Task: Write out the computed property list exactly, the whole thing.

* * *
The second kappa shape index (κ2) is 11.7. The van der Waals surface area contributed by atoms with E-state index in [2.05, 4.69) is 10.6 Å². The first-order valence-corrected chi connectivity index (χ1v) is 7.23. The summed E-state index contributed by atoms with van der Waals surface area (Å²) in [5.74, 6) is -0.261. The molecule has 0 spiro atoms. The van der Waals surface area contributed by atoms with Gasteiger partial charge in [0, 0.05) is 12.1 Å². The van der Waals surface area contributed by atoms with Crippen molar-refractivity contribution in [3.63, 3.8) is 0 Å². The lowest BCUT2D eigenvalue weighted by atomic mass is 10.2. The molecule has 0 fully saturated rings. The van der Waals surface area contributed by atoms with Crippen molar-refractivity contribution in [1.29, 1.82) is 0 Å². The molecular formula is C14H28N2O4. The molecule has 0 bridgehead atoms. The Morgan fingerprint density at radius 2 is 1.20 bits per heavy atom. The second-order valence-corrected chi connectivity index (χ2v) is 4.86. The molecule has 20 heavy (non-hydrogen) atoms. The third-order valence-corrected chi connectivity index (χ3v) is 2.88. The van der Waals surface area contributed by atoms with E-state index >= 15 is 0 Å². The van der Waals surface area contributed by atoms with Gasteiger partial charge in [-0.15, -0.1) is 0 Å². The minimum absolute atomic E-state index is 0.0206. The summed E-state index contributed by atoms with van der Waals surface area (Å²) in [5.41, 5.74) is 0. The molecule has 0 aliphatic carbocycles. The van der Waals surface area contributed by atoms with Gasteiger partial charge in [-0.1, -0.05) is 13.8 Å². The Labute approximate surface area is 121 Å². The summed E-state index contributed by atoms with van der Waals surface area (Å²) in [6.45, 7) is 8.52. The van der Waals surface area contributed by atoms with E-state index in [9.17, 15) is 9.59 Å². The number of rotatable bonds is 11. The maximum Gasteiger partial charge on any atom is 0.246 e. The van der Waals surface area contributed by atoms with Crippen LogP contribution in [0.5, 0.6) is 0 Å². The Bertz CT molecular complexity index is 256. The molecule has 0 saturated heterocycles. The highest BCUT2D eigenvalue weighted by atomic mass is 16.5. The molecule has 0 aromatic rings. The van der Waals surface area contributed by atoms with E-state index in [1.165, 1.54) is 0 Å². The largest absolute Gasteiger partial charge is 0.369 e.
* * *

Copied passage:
The second kappa shape index (κ2) is 11.7. The van der Waals surface area contributed by atoms with E-state index in [2.05, 4.69) is 10.6 Å². The first-order valence-corrected chi connectivity index (χ1v) is 7.23. The summed E-state index contributed by atoms with van der Waals surface area (Å²) in [5.74, 6) is -0.261. The molecule has 0 spiro atoms. The van der Waals surface area contributed by atoms with Gasteiger partial charge in [0, 0.05) is 12.1 Å². The van der Waals surface area contributed by atoms with Crippen molar-refractivity contribution in [3.63, 3.8) is 0 Å². The lowest BCUT2D eigenvalue weighted by atomic mass is 10.2. The molecule has 0 fully saturated rings. The van der Waals surface area contributed by atoms with Crippen molar-refractivity contribution in [1.29, 1.82) is 0 Å². The molecular formula is C14H28N2O4. The molecule has 0 bridgehead atoms. The Morgan fingerprint density at radius 2 is 1.20 bits per heavy atom. The second-order valence-corrected chi connectivity index (χ2v) is 4.86. The molecule has 20 heavy (non-hydrogen) atoms. The third-order valence-corrected chi connectivity index (χ3v) is 2.88. The van der Waals surface area contributed by atoms with E-state index >= 15 is 0 Å². The van der Waals surface area contributed by atoms with Gasteiger partial charge in [-0.15, -0.1) is 0 Å². The minimum absolute atomic E-state index is 0.0206. The summed E-state index contributed by atoms with van der Waals surface area (Å²) in [5.41, 5.74) is 0. The molecule has 0 aliphatic carbocycles. The van der Waals surface area contributed by atoms with Gasteiger partial charge in [-0.1, -0.05) is 13.8 Å². The Labute approximate surface area is 121 Å². The summed E-state index contributed by atoms with van der Waals surface area (Å²) in [6.45, 7) is 8.52. The van der Waals surface area contributed by atoms with E-state index in [9.17, 15) is 9.59 Å². The number of rotatable bonds is 11. The maximum Gasteiger partial charge on any atom is 0.246 e. The van der Waals surface area contributed by atoms with Crippen LogP contribution in [0.5, 0.6) is 0 Å². The Bertz CT molecular complexity index is 256. The molecule has 0 saturated heterocycles. The highest BCUT2D eigenvalue weighted by atomic mass is 16.5. The molecule has 0 aromatic rings. The van der Waals surface area contributed by atoms with E-state index in [1.165, 1.54) is 0 Å². The largest absolute Gasteiger partial charge is 0.369 e.